Lawmakers will head back to Juneau for special session

Posted: Friday, June 23, 2006

Lawmakers will head back to Juneau next month to once again take up bills relating to oil taxes and a gas pipeline.

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Gov. Frank Murkowski's office informed legislative leaders on Thursday that a second special session will be called, beginning July 12.

Murkowski was particularly interested in seeing passed a proposed tax on oil company profits in Alaska which would replace the state's current production tax, said his spokesman, John Manly.

Murkowski had proposed a 20 percent base tax rate. Lawmakers tried to find agreement on a higher rate but couldn't settle on a number.

"Even at 20 percent we are losing $3.22 million a day and he believes that the people of Alaska want that changed," said Manly.

Lawmakers adjourned the first special session June 8 after a proposed compromise rate of 22.8 percent failed to win approval in the House.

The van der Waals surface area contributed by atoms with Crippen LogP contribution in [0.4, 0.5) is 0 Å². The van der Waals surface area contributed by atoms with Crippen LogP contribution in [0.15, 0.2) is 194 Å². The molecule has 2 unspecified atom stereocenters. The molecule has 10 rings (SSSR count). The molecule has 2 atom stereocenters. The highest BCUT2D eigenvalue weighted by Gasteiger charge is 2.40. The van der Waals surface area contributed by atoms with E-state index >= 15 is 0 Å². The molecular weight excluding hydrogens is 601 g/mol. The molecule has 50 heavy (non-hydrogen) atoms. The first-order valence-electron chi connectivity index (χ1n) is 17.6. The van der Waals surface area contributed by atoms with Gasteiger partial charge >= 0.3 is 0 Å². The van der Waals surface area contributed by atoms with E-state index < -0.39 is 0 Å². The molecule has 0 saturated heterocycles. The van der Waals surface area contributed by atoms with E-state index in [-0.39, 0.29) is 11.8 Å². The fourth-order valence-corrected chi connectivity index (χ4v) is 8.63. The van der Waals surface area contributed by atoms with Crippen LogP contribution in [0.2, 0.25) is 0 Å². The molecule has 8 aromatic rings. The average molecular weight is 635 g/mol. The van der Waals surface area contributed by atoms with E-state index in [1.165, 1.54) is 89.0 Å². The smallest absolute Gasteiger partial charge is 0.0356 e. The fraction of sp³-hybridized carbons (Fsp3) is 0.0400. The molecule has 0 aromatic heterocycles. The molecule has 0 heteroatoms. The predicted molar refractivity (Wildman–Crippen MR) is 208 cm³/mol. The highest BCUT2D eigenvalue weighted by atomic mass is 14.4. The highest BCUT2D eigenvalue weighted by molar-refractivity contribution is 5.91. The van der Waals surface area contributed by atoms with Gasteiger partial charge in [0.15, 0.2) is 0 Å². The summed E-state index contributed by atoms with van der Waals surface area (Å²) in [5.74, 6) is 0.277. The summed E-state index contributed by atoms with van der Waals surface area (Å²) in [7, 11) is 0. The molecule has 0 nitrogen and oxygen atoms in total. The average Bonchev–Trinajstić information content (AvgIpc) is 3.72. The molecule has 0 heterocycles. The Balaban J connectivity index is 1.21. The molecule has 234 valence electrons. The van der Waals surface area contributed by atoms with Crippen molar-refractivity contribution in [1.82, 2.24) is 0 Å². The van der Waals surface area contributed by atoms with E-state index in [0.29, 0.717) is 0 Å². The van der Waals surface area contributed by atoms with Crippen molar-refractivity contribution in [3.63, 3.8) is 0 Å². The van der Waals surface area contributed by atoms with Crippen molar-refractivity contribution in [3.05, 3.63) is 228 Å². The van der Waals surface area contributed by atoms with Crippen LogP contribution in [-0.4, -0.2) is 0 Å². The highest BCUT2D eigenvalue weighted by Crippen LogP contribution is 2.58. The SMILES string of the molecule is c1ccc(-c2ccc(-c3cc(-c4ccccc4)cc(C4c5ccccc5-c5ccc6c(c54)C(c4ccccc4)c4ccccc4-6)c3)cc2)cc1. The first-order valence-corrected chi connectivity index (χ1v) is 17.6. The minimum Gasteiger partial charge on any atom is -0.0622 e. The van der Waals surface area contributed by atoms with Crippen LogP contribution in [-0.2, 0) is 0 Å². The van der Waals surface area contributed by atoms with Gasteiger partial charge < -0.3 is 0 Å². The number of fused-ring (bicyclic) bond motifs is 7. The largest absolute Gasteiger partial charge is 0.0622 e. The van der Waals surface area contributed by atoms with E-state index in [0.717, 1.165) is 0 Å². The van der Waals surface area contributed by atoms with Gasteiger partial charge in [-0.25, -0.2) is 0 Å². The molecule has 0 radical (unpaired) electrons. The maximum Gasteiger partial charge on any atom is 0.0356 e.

The tax bill is a key component to Murkowski's gas contract proposal with three major oil companies who propose to build a pipeline taking North Slope natural gas to either Canada or the Midwest. The project, estimated to cost between $19 billion and $27 billion, would be the largest construction project in North American history.

Three other bills Murkowski introduced to smooth the way for his contract proposal, which must be ratified by the Legislature, also failed to pass.

Manly said the governor also will ask lawmakers to continue the gas line contract discussions but he did not know if there would be any changes from the legislation that was proposed last session.

He said more details would be available at a news conference today with the governor's chief of staff, Jim Clark.

Murkowski is finishing up a tour of Iraq and Afghanistan and is expected to return to Alaska on Monday.

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